Table 1: Reported medication information transfer pathways
Preparation for patient arrival
Most patient transfers were associated with at least 12 hours notice to the aged care facility and occurred during routine week-day working hours. However some patients (7/59) arrived with no more than one hour of warning, and three of these patients arrived with no warning. Twice as many patients were transferred on Tuesday and on Friday than on any other week day. However, only two patients were transferred after 5 pm on Friday.
Administration of medication after admission
Following admission most patients (41/59) received their medication/s without delay. However, a number of patients (12/59) experienced a delay of up to 4 hours and two patients experienced a delay of more than 7 hours (Table 2). Reported reasons for delays included a medication chart not being signed by a doctor, and required medications not being available at the aged care facility. However, the single most commonly reported reason for delay, affecting seven patients, was that medications had not been written on the medication chart used in that aged care facility.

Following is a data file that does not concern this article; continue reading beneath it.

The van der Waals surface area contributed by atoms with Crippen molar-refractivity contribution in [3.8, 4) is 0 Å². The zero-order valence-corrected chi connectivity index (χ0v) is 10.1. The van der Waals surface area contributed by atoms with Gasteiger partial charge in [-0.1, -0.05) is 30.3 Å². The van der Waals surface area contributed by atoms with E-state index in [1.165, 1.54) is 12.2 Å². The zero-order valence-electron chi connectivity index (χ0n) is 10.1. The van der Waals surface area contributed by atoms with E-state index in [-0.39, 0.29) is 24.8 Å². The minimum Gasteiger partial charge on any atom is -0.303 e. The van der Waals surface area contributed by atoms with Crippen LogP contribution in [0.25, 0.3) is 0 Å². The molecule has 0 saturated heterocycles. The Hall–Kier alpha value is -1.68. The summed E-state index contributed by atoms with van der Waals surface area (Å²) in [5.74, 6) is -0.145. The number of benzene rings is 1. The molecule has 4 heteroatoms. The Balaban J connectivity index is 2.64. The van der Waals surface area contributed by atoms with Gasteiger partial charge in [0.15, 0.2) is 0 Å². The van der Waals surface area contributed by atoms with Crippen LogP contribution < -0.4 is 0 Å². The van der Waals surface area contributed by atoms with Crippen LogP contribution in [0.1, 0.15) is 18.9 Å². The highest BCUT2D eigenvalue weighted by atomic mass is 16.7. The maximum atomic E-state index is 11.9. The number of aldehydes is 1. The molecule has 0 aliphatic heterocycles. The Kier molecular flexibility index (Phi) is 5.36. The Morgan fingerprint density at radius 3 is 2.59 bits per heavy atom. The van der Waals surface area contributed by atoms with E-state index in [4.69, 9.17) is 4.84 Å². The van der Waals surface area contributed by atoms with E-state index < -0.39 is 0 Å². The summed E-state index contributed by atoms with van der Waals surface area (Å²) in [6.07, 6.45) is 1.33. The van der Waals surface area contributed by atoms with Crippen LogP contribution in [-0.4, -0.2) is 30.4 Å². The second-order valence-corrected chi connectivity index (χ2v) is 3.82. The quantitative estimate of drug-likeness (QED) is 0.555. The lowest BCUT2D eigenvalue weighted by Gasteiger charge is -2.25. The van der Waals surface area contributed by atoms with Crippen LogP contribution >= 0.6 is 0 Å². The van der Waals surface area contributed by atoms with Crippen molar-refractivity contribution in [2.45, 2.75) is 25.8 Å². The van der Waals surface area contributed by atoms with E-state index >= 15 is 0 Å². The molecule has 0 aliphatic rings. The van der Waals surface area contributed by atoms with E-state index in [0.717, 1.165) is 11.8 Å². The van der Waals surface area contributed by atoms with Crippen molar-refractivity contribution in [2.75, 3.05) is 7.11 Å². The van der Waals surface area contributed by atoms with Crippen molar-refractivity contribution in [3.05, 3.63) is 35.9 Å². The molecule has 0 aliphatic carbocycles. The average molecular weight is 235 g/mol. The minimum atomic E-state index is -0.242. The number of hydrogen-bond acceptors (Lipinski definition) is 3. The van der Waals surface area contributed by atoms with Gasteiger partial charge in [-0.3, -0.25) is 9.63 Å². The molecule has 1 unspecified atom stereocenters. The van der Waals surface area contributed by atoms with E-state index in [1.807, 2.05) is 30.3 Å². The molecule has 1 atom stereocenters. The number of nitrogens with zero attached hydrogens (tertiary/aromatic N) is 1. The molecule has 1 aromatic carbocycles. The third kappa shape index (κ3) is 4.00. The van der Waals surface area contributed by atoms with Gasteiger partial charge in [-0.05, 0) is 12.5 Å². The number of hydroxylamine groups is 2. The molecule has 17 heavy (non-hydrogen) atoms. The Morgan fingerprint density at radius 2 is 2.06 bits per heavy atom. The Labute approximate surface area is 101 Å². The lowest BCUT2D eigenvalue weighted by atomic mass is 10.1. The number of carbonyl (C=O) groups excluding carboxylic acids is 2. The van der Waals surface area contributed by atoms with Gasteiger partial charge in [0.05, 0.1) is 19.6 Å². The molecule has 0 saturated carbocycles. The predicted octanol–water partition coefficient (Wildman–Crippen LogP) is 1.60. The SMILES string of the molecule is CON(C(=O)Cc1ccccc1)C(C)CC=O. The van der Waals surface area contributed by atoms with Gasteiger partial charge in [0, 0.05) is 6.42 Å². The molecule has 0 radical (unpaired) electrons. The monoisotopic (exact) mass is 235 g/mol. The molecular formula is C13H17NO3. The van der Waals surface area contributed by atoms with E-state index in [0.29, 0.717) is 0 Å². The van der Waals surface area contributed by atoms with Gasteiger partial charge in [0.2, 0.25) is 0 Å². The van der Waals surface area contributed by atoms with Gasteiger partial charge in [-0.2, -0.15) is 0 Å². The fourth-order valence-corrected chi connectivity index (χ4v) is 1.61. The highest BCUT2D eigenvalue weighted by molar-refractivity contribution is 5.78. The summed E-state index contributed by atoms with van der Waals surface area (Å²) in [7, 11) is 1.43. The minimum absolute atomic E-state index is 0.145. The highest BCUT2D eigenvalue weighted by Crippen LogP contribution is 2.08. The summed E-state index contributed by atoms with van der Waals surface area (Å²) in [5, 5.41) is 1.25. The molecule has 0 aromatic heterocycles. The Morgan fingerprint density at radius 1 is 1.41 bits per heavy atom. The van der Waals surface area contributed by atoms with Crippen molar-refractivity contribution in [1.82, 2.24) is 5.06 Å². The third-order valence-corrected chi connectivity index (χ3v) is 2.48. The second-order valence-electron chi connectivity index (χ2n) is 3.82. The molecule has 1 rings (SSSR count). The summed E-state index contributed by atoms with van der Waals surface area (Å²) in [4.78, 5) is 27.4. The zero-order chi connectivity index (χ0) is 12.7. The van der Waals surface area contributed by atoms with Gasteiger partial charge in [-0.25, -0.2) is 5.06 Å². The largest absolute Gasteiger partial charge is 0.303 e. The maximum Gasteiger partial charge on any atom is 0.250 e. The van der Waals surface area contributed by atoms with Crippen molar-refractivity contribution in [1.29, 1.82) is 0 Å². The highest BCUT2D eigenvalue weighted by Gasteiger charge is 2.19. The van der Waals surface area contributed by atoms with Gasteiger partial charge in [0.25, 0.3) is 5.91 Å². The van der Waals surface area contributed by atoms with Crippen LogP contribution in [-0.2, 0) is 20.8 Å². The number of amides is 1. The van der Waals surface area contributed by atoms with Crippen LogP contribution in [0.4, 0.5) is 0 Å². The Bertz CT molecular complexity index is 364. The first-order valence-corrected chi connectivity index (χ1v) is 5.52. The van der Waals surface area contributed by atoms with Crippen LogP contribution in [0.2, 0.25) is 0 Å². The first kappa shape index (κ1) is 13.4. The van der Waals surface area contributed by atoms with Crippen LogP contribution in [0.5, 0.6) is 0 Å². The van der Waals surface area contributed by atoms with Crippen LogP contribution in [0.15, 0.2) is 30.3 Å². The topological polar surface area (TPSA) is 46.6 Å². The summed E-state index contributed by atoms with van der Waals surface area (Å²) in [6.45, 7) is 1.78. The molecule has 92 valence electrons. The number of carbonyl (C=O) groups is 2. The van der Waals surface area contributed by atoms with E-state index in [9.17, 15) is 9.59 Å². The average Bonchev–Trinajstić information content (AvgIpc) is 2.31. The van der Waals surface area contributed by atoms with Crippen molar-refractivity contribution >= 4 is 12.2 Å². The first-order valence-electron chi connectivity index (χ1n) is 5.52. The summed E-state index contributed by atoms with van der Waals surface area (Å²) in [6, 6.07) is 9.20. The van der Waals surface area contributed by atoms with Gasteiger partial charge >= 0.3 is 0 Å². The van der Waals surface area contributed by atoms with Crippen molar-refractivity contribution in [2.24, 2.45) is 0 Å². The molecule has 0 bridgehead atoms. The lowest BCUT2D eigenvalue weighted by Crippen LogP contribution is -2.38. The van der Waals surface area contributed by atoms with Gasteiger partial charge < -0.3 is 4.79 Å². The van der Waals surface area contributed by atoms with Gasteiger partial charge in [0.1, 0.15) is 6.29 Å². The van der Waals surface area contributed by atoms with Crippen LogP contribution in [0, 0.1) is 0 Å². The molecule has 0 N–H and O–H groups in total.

Table 2: Reported delay in administration of first scheduled medication dose following transfer to aged care facility
Variation from usual practice
Following admission to an aged care facility, patients' medication charts were most often completed by the patient's GP during a visit to the facility. However, five instances were reported of an aged care facility's staff member taking a medication chart to the clinic of the patient's GP for a signature, and a similar three instances were reported when this was done by members of the patient's family. A number of registered nursing staff reported that they had to act beyond their normal employee duties to ensure timely medication administration to their aged care residents, or that such an action had been required of a colleague.